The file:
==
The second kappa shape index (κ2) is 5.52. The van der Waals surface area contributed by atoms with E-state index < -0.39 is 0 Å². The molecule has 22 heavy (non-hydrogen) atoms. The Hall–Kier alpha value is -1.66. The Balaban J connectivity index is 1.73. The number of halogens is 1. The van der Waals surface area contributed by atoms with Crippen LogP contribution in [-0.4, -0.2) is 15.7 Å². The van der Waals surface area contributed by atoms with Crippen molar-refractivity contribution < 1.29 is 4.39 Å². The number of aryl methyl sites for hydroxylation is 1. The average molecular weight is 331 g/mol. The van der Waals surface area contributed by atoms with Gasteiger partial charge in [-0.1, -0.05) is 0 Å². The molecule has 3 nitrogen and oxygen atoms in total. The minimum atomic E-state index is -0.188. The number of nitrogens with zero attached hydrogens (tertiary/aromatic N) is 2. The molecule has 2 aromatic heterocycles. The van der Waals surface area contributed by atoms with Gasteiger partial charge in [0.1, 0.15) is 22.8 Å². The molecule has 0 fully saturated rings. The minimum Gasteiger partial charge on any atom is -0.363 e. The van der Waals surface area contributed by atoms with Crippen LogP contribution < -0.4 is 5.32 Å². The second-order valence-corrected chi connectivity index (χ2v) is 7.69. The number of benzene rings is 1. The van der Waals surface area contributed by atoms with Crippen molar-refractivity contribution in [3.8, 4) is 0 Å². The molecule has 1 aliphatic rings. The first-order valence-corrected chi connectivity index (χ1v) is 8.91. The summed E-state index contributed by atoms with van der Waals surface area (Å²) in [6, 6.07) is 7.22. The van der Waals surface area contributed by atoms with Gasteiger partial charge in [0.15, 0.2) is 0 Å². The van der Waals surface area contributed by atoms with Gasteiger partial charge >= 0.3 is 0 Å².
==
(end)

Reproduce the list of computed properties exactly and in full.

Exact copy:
The second kappa shape index (κ2) is 5.52. The van der Waals surface area contributed by atoms with E-state index < -0.39 is 0 Å². The molecule has 22 heavy (non-hydrogen) atoms. The Hall–Kier alpha value is -1.66. The Balaban J connectivity index is 1.73. The number of halogens is 1. The van der Waals surface area contributed by atoms with Crippen LogP contribution in [-0.4, -0.2) is 15.7 Å². The van der Waals surface area contributed by atoms with Crippen molar-refractivity contribution < 1.29 is 4.39 Å². The number of aryl methyl sites for hydroxylation is 1. The average molecular weight is 331 g/mol. The van der Waals surface area contributed by atoms with Gasteiger partial charge in [-0.1, -0.05) is 0 Å². The molecule has 3 nitrogen and oxygen atoms in total. The minimum atomic E-state index is -0.188. The number of nitrogens with zero attached hydrogens (tertiary/aromatic N) is 2. The molecule has 2 aromatic heterocycles. The van der Waals surface area contributed by atoms with Gasteiger partial charge in [0.1, 0.15) is 22.8 Å². The molecule has 0 fully saturated rings. The minimum Gasteiger partial charge on any atom is -0.363 e. The van der Waals surface area contributed by atoms with Crippen LogP contribution < -0.4 is 5.32 Å². The second-order valence-corrected chi connectivity index (χ2v) is 7.69. The number of benzene rings is 1. The van der Waals surface area contributed by atoms with Crippen molar-refractivity contribution in [3.8, 4) is 0 Å². The molecule has 1 aliphatic rings. The first-order valence-corrected chi connectivity index (χ1v) is 8.91. The summed E-state index contributed by atoms with van der Waals surface area (Å²) in [6, 6.07) is 7.22. The van der Waals surface area contributed by atoms with Gasteiger partial charge in [0.15, 0.2) is 0 Å². The van der Waals surface area contributed by atoms with Gasteiger partial charge >= 0.3 is 0 Å².